Mosques in UK should hire British-born imams: Report

A report commissioned by the Citizens UK charity states that many imams are born and educated overseas, preventing Islamic communities in the country from integrating.

Published: 03rd July 2017 08:33 PM  |   Last Updated: 03rd July 2017 08:33 PM   |  A+A-

A little boy makes his prayers at the Big Mosque in Triplicane, Chennai, Tamil Nadu before the day of Eid, on Sunday. (Photo: Ashwin Prasath | Express Photo Service)

Mosque | Express Photo Service


LONDON: Mosques in the UK should hire British-born imams to promote better integration into British life, according to recommendations in a new report published today.

'Missing Muslims: Unblocking British Muslim Potential for the Benefit of All', commissioned by the Citizens UK charity, reports that many imams are born and educated overseas, preventing Islamic communities in the country from integrating.

"The management committees of a number of the UK's mosques need to better understand, and respond to, modern British life," said the report, produced at the end of an 18month inquiry chaired by former UK attorney general Dominic Grieve.

"It is of great importance that British-born imams, who have a good understanding of British culture and who fluently speak English, are encouraged and appointed in preference to overseas alternatives," it notes.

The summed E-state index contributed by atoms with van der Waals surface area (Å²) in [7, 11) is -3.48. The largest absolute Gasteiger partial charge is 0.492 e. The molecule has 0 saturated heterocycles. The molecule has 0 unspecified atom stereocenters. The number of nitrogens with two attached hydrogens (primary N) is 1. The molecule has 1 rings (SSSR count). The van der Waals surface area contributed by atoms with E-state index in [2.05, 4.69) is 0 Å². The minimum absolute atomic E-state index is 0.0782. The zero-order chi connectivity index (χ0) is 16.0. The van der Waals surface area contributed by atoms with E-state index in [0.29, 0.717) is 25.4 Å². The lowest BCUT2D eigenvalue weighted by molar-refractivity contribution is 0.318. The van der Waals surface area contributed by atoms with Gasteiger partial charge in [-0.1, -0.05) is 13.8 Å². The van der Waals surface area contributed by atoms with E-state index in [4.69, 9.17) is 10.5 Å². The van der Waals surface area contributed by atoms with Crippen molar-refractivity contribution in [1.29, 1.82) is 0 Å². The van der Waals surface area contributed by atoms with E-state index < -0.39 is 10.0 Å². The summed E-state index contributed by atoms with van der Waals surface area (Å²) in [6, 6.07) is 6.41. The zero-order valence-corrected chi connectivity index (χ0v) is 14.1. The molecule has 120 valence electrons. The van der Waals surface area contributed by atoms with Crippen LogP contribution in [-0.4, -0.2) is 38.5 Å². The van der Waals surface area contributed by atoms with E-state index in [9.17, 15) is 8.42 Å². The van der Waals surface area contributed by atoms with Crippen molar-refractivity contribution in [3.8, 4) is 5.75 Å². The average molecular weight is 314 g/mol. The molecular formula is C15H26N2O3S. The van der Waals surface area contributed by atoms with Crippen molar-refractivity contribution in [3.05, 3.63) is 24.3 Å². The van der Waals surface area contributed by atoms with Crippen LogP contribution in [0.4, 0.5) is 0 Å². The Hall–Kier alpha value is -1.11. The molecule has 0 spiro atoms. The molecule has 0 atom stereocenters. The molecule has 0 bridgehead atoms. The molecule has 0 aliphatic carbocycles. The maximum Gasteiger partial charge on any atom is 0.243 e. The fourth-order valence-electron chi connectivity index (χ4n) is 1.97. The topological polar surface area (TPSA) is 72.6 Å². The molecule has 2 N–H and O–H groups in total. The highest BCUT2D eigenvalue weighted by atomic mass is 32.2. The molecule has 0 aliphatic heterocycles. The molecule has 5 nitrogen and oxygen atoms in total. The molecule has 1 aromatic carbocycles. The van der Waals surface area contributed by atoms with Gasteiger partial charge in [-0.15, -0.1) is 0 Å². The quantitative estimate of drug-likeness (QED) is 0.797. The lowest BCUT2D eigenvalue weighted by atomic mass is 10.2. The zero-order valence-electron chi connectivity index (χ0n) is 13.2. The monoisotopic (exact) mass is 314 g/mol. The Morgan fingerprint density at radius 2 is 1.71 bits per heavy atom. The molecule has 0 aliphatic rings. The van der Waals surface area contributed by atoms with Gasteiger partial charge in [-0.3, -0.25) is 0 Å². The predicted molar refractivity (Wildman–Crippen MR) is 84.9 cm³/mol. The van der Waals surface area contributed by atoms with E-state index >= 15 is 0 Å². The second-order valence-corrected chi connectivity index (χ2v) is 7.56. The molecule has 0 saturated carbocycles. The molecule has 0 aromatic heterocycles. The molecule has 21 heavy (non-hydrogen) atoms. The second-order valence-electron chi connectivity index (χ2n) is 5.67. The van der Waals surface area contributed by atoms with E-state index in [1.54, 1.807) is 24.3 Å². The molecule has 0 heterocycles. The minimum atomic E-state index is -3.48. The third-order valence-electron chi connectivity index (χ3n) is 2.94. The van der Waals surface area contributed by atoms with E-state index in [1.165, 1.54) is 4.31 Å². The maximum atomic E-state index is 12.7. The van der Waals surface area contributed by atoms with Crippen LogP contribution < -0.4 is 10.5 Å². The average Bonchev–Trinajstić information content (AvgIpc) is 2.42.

The central remit of the inquiry was to examine how the participation of Muslims in public and community life could be improved across Britain.

The 76-page report published today says "British Muslim experiences are more diverse than is often assumed".

"Mosques should invest in British-born imams who are to be paid a decent living wage, funded by Muslim institutions in the UK, and equipped with pastoral skills so they are able to deal with the challenges facing British Muslims," it says.

The inquiry found a lack of integration between Muslims and the majority white British population was most apparent in areas of high deprivation, "which points to the need to address structural barriers, including a lack of economic opportunities and discrimination".

"Polls demonstrate significant scepticism across British society about the integration, and even the shared allegiance, of British Muslim fellow citizens," Grieve said at the report launch.

"In turn, British Muslims have mixed views about the extent to which they have equal status or access to equal opportunities within the UK. This dynamic creates the risk of a downward spiral of mutual suspicion and incomprehension, which makes the need for action to break down barriers and bring people together even more necessary," he said.

The report suggests that British Muslim umbrella bodies must introduce voluntary standards for mosques and Islamic centres that address issues of governance and equal access to leadership opportunities for youth and women.


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